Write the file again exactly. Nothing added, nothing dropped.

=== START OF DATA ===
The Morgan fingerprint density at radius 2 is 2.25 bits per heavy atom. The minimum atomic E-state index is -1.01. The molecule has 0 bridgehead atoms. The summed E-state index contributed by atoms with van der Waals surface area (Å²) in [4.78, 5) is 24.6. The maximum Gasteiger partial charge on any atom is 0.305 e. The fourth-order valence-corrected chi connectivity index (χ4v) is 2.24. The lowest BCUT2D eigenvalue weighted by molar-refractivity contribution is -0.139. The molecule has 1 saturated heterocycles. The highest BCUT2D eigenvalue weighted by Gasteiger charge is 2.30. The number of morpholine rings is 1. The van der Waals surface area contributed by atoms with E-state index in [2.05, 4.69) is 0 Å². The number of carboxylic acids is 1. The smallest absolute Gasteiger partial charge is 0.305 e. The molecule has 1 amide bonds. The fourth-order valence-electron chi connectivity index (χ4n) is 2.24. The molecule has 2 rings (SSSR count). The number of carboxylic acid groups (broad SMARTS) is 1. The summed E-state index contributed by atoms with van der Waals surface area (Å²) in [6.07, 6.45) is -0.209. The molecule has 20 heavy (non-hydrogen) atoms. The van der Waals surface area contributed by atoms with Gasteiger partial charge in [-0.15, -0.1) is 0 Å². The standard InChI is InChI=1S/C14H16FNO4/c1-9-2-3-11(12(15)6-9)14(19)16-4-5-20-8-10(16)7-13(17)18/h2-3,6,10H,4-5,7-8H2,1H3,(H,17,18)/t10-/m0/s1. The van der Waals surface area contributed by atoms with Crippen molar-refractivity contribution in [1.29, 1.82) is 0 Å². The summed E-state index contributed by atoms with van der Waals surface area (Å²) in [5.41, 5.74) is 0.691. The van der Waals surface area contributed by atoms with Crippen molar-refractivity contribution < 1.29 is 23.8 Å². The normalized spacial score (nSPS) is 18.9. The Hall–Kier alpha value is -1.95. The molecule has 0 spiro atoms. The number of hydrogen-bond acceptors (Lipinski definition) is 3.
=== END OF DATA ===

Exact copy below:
The Morgan fingerprint density at radius 2 is 2.25 bits per heavy atom. The minimum atomic E-state index is -1.01. The molecule has 0 bridgehead atoms. The summed E-state index contributed by atoms with van der Waals surface area (Å²) in [4.78, 5) is 24.6. The maximum Gasteiger partial charge on any atom is 0.305 e. The fourth-order valence-corrected chi connectivity index (χ4v) is 2.24. The lowest BCUT2D eigenvalue weighted by molar-refractivity contribution is -0.139. The molecule has 1 saturated heterocycles. The highest BCUT2D eigenvalue weighted by Gasteiger charge is 2.30. The number of morpholine rings is 1. The van der Waals surface area contributed by atoms with E-state index in [2.05, 4.69) is 0 Å². The number of carboxylic acids is 1. The smallest absolute Gasteiger partial charge is 0.305 e. The molecule has 1 amide bonds. The fourth-order valence-electron chi connectivity index (χ4n) is 2.24. The molecule has 2 rings (SSSR count). The number of carboxylic acid groups (broad SMARTS) is 1. The summed E-state index contributed by atoms with van der Waals surface area (Å²) in [6.07, 6.45) is -0.209. The molecule has 20 heavy (non-hydrogen) atoms. The van der Waals surface area contributed by atoms with Gasteiger partial charge in [-0.15, -0.1) is 0 Å². The standard InChI is InChI=1S/C14H16FNO4/c1-9-2-3-11(12(15)6-9)14(19)16-4-5-20-8-10(16)7-13(17)18/h2-3,6,10H,4-5,7-8H2,1H3,(H,17,18)/t10-/m0/s1. The van der Waals surface area contributed by atoms with Crippen molar-refractivity contribution in [1.29, 1.82) is 0 Å². The summed E-state index contributed by atoms with van der Waals surface area (Å²) in [5.41, 5.74) is 0.691. The van der Waals surface area contributed by atoms with Crippen molar-refractivity contribution < 1.29 is 23.8 Å². The normalized spacial score (nSPS) is 18.9. The Hall–Kier alpha value is -1.95. The molecule has 0 spiro atoms. The number of hydrogen-bond acceptors (Lipinski definition) is 3.